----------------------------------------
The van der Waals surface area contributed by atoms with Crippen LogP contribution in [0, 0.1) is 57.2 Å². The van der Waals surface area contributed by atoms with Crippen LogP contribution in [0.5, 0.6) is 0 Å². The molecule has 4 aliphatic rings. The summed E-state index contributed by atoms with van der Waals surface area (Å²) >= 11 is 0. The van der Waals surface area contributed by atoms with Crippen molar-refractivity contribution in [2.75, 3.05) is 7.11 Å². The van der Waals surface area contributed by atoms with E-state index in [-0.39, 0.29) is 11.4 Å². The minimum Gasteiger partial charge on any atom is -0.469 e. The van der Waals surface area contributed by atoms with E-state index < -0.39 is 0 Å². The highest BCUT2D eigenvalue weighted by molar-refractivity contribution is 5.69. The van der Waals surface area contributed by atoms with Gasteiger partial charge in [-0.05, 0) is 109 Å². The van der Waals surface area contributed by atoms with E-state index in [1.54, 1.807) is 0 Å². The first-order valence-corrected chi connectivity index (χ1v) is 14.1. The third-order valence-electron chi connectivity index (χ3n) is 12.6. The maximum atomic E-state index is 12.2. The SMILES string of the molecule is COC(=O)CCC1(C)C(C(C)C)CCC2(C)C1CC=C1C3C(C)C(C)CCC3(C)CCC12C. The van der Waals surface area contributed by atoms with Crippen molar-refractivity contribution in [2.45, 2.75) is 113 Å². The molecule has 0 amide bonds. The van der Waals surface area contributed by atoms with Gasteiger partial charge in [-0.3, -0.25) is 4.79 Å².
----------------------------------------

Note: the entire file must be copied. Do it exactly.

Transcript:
The van der Waals surface area contributed by atoms with Crippen LogP contribution in [0, 0.1) is 57.2 Å². The van der Waals surface area contributed by atoms with Crippen LogP contribution in [0.5, 0.6) is 0 Å². The molecule has 4 aliphatic rings. The summed E-state index contributed by atoms with van der Waals surface area (Å²) >= 11 is 0. The van der Waals surface area contributed by atoms with Crippen molar-refractivity contribution in [2.75, 3.05) is 7.11 Å². The van der Waals surface area contributed by atoms with E-state index in [-0.39, 0.29) is 11.4 Å². The minimum Gasteiger partial charge on any atom is -0.469 e. The van der Waals surface area contributed by atoms with E-state index < -0.39 is 0 Å². The highest BCUT2D eigenvalue weighted by molar-refractivity contribution is 5.69. The van der Waals surface area contributed by atoms with Gasteiger partial charge in [-0.05, 0) is 109 Å². The van der Waals surface area contributed by atoms with E-state index in [1.54, 1.807) is 0 Å². The first-order valence-corrected chi connectivity index (χ1v) is 14.1. The third-order valence-electron chi connectivity index (χ3n) is 12.6. The maximum atomic E-state index is 12.2. The SMILES string of the molecule is COC(=O)CCC1(C)C(C(C)C)CCC2(C)C1CC=C1C3C(C)C(C)CCC3(C)CCC12C. The van der Waals surface area contributed by atoms with Crippen molar-refractivity contribution in [2.45, 2.75) is 113 Å². The molecule has 0 amide bonds. The van der Waals surface area contributed by atoms with Gasteiger partial charge in [-0.3, -0.25) is 4.79 Å².